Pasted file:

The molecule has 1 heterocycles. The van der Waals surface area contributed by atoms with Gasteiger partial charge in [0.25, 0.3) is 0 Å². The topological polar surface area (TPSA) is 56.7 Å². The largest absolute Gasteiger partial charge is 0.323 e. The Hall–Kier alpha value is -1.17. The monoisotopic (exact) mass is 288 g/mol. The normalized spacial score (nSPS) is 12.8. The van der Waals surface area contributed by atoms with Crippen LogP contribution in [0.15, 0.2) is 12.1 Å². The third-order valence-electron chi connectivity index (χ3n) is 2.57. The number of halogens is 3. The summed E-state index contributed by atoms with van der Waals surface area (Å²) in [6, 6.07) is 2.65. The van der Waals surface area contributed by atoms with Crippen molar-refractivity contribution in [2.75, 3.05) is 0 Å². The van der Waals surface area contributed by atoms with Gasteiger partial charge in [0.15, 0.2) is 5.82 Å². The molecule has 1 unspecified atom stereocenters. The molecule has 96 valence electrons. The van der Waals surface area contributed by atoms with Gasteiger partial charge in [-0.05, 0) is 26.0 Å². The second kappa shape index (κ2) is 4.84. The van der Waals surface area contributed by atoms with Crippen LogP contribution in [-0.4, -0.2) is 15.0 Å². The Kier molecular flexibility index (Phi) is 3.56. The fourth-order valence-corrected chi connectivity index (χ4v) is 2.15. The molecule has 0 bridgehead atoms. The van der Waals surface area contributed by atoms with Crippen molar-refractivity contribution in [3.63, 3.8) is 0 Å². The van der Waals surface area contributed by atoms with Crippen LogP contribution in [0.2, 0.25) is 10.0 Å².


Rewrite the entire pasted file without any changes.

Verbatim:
The molecule has 1 heterocycles. The van der Waals surface area contributed by atoms with Gasteiger partial charge in [0.25, 0.3) is 0 Å². The topological polar surface area (TPSA) is 56.7 Å². The largest absolute Gasteiger partial charge is 0.323 e. The Hall–Kier alpha value is -1.17. The monoisotopic (exact) mass is 288 g/mol. The normalized spacial score (nSPS) is 12.8. The van der Waals surface area contributed by atoms with Crippen LogP contribution in [0.15, 0.2) is 12.1 Å². The third-order valence-electron chi connectivity index (χ3n) is 2.57. The number of halogens is 3. The summed E-state index contributed by atoms with van der Waals surface area (Å²) in [6, 6.07) is 2.65. The van der Waals surface area contributed by atoms with Crippen molar-refractivity contribution in [2.75, 3.05) is 0 Å². The van der Waals surface area contributed by atoms with Gasteiger partial charge in [0.15, 0.2) is 5.82 Å². The molecule has 1 unspecified atom stereocenters. The molecule has 96 valence electrons. The van der Waals surface area contributed by atoms with Gasteiger partial charge in [-0.05, 0) is 26.0 Å². The second kappa shape index (κ2) is 4.84. The van der Waals surface area contributed by atoms with Crippen LogP contribution in [-0.4, -0.2) is 15.0 Å². The Kier molecular flexibility index (Phi) is 3.56. The fourth-order valence-corrected chi connectivity index (χ4v) is 2.15. The molecule has 0 bridgehead atoms. The van der Waals surface area contributed by atoms with Crippen molar-refractivity contribution in [3.63, 3.8) is 0 Å². The van der Waals surface area contributed by atoms with Crippen LogP contribution in [0.2, 0.25) is 10.0 Å².